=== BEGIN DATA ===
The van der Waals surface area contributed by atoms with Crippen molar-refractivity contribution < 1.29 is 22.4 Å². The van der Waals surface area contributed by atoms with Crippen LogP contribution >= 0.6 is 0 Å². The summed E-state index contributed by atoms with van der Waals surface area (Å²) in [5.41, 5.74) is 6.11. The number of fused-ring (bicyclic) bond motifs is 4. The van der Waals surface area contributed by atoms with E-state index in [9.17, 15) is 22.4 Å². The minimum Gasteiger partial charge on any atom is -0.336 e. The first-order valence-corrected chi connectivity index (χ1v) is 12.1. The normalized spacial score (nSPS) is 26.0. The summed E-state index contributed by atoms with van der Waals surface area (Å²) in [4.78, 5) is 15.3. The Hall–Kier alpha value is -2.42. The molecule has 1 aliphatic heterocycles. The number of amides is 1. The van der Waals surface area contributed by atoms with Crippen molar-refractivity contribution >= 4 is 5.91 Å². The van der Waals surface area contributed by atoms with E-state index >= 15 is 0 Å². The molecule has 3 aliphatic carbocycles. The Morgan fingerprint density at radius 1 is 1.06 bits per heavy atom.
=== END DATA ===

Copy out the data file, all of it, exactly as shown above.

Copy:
The van der Waals surface area contributed by atoms with Crippen molar-refractivity contribution < 1.29 is 22.4 Å². The van der Waals surface area contributed by atoms with Crippen LogP contribution >= 0.6 is 0 Å². The summed E-state index contributed by atoms with van der Waals surface area (Å²) in [5.41, 5.74) is 6.11. The number of fused-ring (bicyclic) bond motifs is 4. The van der Waals surface area contributed by atoms with E-state index in [9.17, 15) is 22.4 Å². The minimum Gasteiger partial charge on any atom is -0.336 e. The first-order valence-corrected chi connectivity index (χ1v) is 12.1. The normalized spacial score (nSPS) is 26.0. The summed E-state index contributed by atoms with van der Waals surface area (Å²) in [4.78, 5) is 15.3. The Hall–Kier alpha value is -2.42. The molecule has 1 aliphatic heterocycles. The number of amides is 1. The van der Waals surface area contributed by atoms with Crippen molar-refractivity contribution >= 4 is 5.91 Å². The van der Waals surface area contributed by atoms with E-state index >= 15 is 0 Å². The molecule has 3 aliphatic carbocycles. The Morgan fingerprint density at radius 1 is 1.06 bits per heavy atom.